Have you ever felt so confused, so helpless, and so filled with terror that you just checked out? I did. This is how I found my way back home.
Article originally published by The Best Years In Life
Do you live with chronic allergies, unexplained pain, and debilitating fatigue? Millions struggle with mystery symptoms their doctors can make no sense of. If you’re one of them, toxic mold could be the hidden cause!
The most common types of mold include:
- Stachybotrys chartarum and Stachybotrys chlorohalonata (Black molds)
Black molds are the most dangerous to your health and are commonly found in water-damaged areas of buildings and in wet basements. Black molds contain neurotoxins that have been linked to serious, long-term neurological dysfunction.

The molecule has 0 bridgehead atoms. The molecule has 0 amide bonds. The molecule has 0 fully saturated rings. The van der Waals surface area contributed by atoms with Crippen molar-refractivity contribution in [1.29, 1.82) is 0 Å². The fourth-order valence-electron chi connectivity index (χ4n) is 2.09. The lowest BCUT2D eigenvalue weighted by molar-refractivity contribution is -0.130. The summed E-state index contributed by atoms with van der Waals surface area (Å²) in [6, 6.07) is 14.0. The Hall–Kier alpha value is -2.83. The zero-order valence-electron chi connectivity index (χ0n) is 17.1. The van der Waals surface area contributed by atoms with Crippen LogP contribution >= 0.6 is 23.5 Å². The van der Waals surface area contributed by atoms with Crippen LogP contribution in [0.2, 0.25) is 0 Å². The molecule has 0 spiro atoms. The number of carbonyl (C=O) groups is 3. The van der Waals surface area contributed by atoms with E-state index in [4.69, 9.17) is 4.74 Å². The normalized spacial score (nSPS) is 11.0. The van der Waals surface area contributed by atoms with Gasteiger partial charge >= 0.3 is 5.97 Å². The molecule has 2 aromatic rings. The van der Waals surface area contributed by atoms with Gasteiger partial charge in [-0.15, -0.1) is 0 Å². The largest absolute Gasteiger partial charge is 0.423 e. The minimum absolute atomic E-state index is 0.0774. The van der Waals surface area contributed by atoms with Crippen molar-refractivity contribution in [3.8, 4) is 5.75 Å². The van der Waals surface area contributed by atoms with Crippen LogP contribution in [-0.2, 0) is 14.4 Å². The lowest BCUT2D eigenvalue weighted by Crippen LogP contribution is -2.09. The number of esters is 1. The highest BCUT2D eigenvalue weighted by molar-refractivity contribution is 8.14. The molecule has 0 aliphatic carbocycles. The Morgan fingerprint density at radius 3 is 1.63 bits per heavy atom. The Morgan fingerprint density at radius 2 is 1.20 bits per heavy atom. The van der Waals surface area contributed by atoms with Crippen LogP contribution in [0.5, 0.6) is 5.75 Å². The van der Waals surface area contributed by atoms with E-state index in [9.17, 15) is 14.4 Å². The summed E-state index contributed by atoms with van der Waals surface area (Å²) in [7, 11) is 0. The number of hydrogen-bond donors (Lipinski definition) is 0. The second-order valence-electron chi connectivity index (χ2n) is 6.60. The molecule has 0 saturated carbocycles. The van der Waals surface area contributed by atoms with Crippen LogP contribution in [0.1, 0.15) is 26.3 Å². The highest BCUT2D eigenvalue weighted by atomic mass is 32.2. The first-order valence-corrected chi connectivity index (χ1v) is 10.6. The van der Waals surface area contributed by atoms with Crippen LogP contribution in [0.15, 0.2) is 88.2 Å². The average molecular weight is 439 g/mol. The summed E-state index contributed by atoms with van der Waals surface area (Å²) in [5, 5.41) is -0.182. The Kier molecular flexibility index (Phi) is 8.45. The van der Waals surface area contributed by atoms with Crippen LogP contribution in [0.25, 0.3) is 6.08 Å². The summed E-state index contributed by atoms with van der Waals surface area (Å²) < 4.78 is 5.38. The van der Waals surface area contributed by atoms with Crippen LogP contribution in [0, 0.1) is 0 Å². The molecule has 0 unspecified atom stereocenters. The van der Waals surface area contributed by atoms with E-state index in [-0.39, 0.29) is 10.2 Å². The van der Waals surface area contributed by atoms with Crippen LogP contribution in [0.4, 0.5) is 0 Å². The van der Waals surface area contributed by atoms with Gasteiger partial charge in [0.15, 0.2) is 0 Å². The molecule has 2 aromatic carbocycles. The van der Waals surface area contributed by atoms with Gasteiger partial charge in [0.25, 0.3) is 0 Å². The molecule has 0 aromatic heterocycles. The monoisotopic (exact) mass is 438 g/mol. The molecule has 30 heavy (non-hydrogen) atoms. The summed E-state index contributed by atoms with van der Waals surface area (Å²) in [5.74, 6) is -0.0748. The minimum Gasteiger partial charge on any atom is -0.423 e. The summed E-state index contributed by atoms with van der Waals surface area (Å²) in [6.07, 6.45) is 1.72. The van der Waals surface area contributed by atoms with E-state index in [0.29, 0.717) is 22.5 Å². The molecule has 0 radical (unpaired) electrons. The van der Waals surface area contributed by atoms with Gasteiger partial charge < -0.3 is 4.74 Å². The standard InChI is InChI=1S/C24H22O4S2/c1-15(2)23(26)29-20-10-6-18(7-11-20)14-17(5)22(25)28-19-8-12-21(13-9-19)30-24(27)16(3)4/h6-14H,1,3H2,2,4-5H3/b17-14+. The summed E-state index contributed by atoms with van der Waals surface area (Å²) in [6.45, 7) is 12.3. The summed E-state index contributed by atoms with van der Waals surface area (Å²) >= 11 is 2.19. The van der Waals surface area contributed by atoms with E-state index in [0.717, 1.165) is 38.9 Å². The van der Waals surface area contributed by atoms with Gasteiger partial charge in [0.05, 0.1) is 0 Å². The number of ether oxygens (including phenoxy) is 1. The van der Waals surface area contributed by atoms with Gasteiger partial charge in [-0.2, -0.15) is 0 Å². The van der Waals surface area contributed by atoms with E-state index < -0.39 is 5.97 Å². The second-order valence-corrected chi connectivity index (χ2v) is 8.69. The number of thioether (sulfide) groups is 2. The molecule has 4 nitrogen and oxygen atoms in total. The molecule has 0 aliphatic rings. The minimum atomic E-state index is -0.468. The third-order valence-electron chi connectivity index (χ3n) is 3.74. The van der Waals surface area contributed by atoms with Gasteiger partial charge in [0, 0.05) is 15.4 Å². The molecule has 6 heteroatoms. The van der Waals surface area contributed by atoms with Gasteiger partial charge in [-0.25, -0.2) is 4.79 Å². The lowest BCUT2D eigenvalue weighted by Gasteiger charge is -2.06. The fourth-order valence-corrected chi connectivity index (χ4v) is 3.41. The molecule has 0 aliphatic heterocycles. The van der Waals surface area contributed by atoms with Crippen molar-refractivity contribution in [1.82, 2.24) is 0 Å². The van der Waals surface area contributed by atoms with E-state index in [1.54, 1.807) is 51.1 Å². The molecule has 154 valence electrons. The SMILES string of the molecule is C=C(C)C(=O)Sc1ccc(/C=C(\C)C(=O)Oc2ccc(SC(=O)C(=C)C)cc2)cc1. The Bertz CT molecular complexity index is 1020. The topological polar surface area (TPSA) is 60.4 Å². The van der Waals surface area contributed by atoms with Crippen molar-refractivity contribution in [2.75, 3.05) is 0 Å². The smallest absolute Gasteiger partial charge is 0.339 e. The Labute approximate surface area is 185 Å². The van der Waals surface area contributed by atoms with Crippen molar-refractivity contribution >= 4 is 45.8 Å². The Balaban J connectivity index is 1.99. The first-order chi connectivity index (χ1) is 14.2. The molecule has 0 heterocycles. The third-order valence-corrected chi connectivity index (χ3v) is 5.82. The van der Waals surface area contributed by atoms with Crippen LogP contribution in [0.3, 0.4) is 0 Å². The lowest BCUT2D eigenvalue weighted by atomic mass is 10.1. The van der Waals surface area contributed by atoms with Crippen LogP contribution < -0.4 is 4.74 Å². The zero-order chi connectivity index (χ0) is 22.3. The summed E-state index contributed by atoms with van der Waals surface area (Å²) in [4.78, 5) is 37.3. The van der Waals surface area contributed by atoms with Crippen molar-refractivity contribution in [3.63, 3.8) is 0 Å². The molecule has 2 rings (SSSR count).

In this article, I will show you the most common symptoms of mold sensitivity. In the second article, I will show you where to find mold lurking in your home. In the last article, I will show you how to get rid of toxic mold naturally.
Let’s get started by looking at the 10 most common symptoms of mold sensitivity:
1. Numbness and tingling
The neurotoxins produced by mold can cause numbness and tingling in your extremities. If you’ve ever had a foot “fall asleep” due to sitting on it wrong, you know how strange and uncomfortable it feels when the blood rushes back. If you’re being affected by toxic mold, the numbness and tingling you’re feeling could be a warning sign of neurological damage.
Research shows that individuals with chronic toxic mold exposure are vulnerable to vitamin B12 deficiency. Your body needs vitamin B12 to make DNA, nerves, and blood cells. If your body does not have enough of this critical nutrient, it can cause serious neurological and mental impairment.
According to a case report published in the French journal, Encephale, patients with vitamin B12 deficiency can show signs of depression, mania, and psychosis.
2. Upper respiratory problems